A 2013 INGAA Foundation study found that the number of interstate natural gas pipeline authorizations issued more than 90 days after federal environmental assessments were completed climbed from 8% to 28% since Congress passed the 2005 Energy Policy Act. Rather than streamlining permits, as Congress had intended, the law had the opposite effect. It removed the Federal Energy Regulatory Commission’s ability to keep project reviews on a strict schedule, allowed both state and federal agencies to drag their heels on pipeline permitting, and opened the door to more objections by environmental pressure groups.

Authorization delays were caused by conflicts among federal agencies, as well as inadequate or under-trained agency staff, applicant changes to projects requiring additional or revised environmental review (often in response to environmentalist or other third-party protests and demands), site-access problems, and FERC and other agency reviews of requirements for mitigating asserted environmental impacts, INGAA concluded. Increased partisanship at FERC has also increased delays.

The Obama Army Corps of Engineers slowed pipeline permits by citing the Clean Water Act. Its Fish and Wildlife Service (USFWS) cited the Migratory Bird Treaty Act to justify slow-walking permits. Its Environmental Protection Agency wants to control all “waters of the United States” (WOTUS), so as to exert regulatory authority over activities on federal, state and private lands – including drilling, frackingand pipelines – in the name of sustainability, climate change prevention and other eco-mantras.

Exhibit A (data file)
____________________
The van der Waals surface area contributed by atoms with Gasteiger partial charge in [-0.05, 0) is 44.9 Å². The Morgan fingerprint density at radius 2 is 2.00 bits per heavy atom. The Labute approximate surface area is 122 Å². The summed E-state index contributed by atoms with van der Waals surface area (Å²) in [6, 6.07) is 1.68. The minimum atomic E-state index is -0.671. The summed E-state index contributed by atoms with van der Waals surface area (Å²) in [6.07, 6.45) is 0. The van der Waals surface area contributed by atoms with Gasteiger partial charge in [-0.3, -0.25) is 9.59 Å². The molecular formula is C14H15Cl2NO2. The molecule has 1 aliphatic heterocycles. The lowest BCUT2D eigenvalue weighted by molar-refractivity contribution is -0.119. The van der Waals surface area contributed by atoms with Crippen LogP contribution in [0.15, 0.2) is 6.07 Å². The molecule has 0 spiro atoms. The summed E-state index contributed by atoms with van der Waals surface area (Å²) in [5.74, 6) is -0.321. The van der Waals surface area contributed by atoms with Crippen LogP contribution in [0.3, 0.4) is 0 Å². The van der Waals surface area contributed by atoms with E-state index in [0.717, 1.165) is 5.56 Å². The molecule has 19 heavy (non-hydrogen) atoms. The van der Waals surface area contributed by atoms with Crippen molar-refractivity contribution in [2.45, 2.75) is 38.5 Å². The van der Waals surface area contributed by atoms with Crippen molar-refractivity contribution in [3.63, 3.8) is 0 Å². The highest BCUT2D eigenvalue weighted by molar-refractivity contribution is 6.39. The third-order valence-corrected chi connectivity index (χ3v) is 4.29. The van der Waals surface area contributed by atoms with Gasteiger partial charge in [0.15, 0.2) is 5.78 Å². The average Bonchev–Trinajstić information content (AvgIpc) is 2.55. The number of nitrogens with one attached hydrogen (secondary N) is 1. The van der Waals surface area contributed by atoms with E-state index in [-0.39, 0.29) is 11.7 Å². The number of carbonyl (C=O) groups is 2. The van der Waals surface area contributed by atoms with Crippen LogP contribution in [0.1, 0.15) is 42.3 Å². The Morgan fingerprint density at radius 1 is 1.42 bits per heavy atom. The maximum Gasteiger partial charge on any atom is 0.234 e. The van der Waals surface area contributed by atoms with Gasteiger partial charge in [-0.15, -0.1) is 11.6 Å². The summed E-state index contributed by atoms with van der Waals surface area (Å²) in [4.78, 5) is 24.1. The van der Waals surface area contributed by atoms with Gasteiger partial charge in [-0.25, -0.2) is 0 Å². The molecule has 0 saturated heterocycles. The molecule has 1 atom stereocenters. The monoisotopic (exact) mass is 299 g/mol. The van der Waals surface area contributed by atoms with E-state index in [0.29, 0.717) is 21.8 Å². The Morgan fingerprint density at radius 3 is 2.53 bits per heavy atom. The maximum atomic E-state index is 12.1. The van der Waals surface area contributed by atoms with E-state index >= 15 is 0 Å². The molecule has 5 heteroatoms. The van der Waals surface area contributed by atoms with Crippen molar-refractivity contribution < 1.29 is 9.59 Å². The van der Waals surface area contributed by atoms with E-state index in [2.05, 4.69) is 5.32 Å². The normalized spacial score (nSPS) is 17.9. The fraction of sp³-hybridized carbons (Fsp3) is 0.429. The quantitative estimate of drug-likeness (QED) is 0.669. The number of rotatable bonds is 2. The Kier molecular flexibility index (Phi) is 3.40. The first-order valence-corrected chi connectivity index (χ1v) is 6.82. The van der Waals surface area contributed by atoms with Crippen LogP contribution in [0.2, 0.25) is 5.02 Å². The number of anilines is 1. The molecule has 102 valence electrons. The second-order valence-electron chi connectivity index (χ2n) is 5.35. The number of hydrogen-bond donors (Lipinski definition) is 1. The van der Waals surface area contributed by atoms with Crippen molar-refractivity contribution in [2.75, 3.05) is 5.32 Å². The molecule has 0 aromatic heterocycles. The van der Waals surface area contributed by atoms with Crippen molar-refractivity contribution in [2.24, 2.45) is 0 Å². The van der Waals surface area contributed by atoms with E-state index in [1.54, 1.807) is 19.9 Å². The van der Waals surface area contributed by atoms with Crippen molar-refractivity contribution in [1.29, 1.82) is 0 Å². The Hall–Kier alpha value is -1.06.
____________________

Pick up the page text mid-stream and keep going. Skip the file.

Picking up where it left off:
The MBTA bans the “taking” (harassing, harming, killing, capturing or wounding) of migratory birds, their nests and eggs related to natural gas pipelines and other projects. Because building a pipeline requires clearing a right-of-way, excavating and other activities that could affect wildlife for a short time, a permit is required. But native grasses soon cover the route, and state-of-the-art steel, valves and safety features greatly reduce the likelihood of ruptures and spills, compared to earlier generation pipelines.

And yet the Obama FWS drags its feet on pipeline permits – while approving numerous renewable energy projects beloved by the President and his “green” base, including massive wind turbines that slaughter millions of eagles, hawks, bats and other threatened, endangered and migratory species every year.

The FWS also blessed the huge Ivanpah Solar Electric Generating System on the Nevada/California border. It uses 300,000 mirrors to reflect the sun’s rays onto three 40-story water-filled towers to produce steam and generate electricity. Eagles, owls, falcons and other birds that fly between the solar panels and towers become “streamers,” because the 500-degree heat turns them into smoking, disintegrating corpses as they plummet to earth. There’s little left to find or bury – making it easy for Big Solar regulators, operators and promoters to claim “minimal” wildlife impacts. In fact, during the Ivanpah project’s environmental review, the FWS focused on desert tortoises and missed the bird crematorium issue.

Meanwhile, the Bureau of Land Management unveiled a sweeping plan that would revise longstanding resource management plans, to install buffer zones around “sensitive” Gunnison sage grouse habitats, impose seasonal restrictions on oil and gas drilling and livestock grazing, and close roads and trails wherever grouse are present. But in the midst of this effort, BLM and various state governments are also working to streamline “eco-friendly” solar, wind, geothermal and transmission line projects that they claim will reduce “dangerous” carbon dioxide emissions. Natural gas would do that, too, of course.